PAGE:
After that you can give this Group access to your project. This is done either through the web interface at Project Owner: Editing the project config through Git.or by editing the projects config file as described in
In this exercise you act as a developer who wants to upload a Gerrit review. This requires that you have a valid Gerrit user on the Gerrit system.
For this exercise, it is assumed that you have not yet a local Git repository. Therefore, you need to clone the Git repository from the Gerrit server. Use a new workspace for this.
Open the Git Repositories view in Eclipse and select that you want to clone an existing repository. Enter the URL from the Git repository hosted at Gerrit, for example:
If you used Eclipse for cloning the Git repository from Gerrit, you can skip this step. Eclipse configured itself automatically to work with Gerrit. If you cloned via the command line, you need to perform this configuration step.
Right-click on your cloned repository in the Git Repositories view on the origin remote and select Gerrit Configuration….
The default values in this dialog are okay. Press the Finish button.
This sets your push configuration for this remote to refs/for/* which tells Gerrit that you created or updated a change. To valid the push configuration, right-click on your remote and select Configure push. Ensure that the setting is similar to the following screenshot. It also adds a flag to your repository to tell the Eclipse Git tooling to create a Gerrit Change-id.
|Use the Properties view on your repository to see the details of your repository configuration.|
The refs/for/* ensures that every push is handled by Gerrit. If you use the refs/heads/master ref mapping, you can directly push to the Git repository. This option is typically restricted to administrators.
|You can also do this setup directly via the Git command line.|
git config remote.origin.push refs/heads/*:refs/for/*
In the following description we create a Gerrit change request.
After getting the latest source code, when you are ready for development, create a new local branch starting from the origin/master branch.
Perform some changes in your Java project. Commit the changes and ensure to select the Add Change-Id button in the Git Staging view.
The Change-ID is what uniquely identifies the change in Gerrit.
entry is initially set to
During the commit, this is replaced with an ID generated by the Git
Push the change to Gerrit. As your push configuration is configured for Gerrit, this should create a change. The Eclipse Git tooling shows a dialog after the push. This dialog contains error messages in case the push was not successful. Via the URL you can access the Gerrit web interface and analyze the Gerrit review.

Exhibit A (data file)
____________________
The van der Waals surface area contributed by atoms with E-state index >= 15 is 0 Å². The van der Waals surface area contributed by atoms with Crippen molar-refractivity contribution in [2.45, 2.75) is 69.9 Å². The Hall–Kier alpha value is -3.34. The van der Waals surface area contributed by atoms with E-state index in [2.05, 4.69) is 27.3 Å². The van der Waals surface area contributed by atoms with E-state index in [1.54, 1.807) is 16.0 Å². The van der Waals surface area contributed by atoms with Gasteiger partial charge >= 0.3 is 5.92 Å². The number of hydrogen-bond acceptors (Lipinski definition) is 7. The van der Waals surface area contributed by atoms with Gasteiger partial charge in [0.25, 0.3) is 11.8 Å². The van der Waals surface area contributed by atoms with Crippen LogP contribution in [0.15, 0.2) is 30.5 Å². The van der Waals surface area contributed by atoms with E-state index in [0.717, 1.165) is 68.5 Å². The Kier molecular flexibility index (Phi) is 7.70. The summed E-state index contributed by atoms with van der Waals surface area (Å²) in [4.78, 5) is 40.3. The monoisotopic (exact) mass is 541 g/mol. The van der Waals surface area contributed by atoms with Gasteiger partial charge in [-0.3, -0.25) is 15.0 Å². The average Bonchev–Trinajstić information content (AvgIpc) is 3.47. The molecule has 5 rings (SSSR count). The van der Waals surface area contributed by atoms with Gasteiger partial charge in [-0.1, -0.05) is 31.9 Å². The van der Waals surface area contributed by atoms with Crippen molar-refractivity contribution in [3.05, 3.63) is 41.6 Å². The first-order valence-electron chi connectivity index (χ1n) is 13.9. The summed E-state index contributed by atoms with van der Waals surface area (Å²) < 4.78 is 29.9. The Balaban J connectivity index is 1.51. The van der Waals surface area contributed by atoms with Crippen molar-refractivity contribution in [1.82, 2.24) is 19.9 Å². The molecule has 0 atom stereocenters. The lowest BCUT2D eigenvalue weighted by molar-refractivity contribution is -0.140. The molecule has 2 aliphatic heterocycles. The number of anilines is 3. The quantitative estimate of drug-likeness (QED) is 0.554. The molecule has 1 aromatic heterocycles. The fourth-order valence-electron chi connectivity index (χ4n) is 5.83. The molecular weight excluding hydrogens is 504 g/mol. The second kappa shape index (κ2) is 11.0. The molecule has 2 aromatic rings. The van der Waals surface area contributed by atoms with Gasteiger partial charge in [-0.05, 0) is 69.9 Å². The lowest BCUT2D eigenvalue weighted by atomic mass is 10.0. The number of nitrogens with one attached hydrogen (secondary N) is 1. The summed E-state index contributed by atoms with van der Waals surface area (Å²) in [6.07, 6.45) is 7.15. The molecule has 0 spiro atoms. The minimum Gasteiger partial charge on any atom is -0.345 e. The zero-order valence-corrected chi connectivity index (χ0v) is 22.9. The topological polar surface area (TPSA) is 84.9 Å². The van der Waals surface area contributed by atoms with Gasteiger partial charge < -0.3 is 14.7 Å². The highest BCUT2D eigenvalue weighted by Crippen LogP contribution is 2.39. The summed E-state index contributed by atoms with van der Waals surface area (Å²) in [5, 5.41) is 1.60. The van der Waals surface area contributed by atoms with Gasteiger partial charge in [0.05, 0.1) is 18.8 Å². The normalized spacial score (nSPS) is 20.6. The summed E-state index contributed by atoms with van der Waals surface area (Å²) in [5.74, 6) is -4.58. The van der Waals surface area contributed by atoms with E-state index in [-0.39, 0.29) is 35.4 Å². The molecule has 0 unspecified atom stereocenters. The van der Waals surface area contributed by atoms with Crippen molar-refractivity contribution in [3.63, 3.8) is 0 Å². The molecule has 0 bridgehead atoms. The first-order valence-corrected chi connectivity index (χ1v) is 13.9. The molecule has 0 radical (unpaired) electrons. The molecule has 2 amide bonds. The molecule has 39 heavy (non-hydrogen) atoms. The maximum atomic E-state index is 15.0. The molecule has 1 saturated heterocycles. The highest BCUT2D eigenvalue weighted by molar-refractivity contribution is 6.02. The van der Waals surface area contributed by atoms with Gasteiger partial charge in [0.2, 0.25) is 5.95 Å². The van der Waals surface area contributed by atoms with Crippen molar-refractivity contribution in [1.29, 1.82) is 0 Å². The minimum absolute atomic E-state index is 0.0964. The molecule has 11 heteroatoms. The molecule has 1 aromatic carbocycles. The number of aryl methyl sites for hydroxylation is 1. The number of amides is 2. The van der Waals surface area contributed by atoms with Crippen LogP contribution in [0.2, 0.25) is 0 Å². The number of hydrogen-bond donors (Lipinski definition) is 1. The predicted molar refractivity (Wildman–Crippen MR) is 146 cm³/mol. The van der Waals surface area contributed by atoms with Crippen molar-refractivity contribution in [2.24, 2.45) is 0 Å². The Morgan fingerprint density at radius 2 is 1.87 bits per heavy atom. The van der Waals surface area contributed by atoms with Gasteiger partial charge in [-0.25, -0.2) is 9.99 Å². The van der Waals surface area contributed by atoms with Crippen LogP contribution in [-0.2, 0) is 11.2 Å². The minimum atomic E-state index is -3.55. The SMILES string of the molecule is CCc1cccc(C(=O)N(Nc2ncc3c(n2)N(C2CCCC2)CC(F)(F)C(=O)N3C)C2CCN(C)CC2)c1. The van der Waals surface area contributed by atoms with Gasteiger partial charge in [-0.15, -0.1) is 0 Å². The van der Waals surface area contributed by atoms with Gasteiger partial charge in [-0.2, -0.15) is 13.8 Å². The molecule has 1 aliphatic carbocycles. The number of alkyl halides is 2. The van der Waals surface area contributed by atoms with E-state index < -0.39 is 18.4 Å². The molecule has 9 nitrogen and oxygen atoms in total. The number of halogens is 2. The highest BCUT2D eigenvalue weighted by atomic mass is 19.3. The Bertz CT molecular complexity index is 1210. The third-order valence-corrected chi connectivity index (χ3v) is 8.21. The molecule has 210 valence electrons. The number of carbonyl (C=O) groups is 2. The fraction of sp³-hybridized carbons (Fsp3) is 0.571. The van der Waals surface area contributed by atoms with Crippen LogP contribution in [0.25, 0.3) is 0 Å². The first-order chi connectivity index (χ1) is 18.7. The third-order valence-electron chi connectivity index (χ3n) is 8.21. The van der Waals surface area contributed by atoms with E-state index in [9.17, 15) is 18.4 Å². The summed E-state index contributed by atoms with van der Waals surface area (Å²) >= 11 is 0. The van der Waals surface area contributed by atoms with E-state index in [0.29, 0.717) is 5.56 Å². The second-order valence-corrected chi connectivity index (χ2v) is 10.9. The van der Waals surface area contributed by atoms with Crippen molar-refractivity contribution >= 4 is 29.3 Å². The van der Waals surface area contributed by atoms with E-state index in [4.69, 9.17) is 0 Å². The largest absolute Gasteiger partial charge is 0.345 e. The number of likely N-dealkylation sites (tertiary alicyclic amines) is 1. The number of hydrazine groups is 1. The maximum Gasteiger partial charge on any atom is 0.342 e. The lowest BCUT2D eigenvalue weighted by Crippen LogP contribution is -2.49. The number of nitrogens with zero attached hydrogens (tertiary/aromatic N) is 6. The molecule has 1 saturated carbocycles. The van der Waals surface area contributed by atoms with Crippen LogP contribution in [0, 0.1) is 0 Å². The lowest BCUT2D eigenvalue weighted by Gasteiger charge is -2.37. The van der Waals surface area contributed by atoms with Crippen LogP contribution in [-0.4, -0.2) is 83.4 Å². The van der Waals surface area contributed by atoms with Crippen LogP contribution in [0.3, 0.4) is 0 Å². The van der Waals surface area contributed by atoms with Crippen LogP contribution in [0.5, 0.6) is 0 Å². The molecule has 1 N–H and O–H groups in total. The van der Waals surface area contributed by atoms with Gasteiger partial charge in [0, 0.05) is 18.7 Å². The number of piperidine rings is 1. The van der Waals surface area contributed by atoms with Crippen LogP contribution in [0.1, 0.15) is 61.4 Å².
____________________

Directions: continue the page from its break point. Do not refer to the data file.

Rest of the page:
Do a few new changes to your Java project and commit them to your local Git repository. Ensure that you amend the existing commit. This makes sure the existing change id is used and avoids that Gerrit cannot apply your change because of a dependency cycle on the commits. Push your new commit to Gerrit, this should update the existing review request. The Eclipse Git push confirmation dialog should tell you that you created a new change set.
Sometimes you want to update an existing Gerrit but push a new commit which creates a new Gerrit. So you have two Gerrit change reviews, instead of one.
Here is what you have to do to combine them:
Use Ctrl+3 Fetch from Gerrit and fetch the second Gerrit into your local repository
Go to the history view, you will see both commits
Select the last commit before the two commits which you want to combine
Right-mouse clicke and select Rebase Interactive
In the Rebase view, select
Fixupon the second commit to combine two commits using the commit message from the first commit.
Press Start to run the interactive rebase
Push the changed commit to Gerrit, this will update the first Gerrit, as the
Change-Idis still the same.
Abandon the second commit
To see the reviews on your Gerrit server, open the link to your Gerrit instance. For example if you have Gerrit locally installed use
which is the default port for a local Gerrit installation. You see all change requests, if you login into the Gerrit instance you see Gerrit changes you are involved with.
You can use the Search field to search for review see Search options in Gerrit for available search options.
Click on one change request to see the details of the Gerrit change request. Click on the commit message of the file name (highlighted in the screenshot) to see the changes in the file.
You can double-click on a line to comment on the change.
Clicking on Up to change brings you back to the change.
Gerrit allows you to review the commit message, which appears at the top of the file list. To understand the history of the repository it is important to provide a good commit message.
Click on Reply button to give feedback on the change.
You can give a summary of your feedback and return a review number between -2 and +2 (if you are a committer) or between -1 and +1 (if you are not a committer). If you vote -1 or -2, you respectively indicate that the patch still requires rework or that you disagree with the suggested change. See Voting in Gerrit for details of the default voting rules.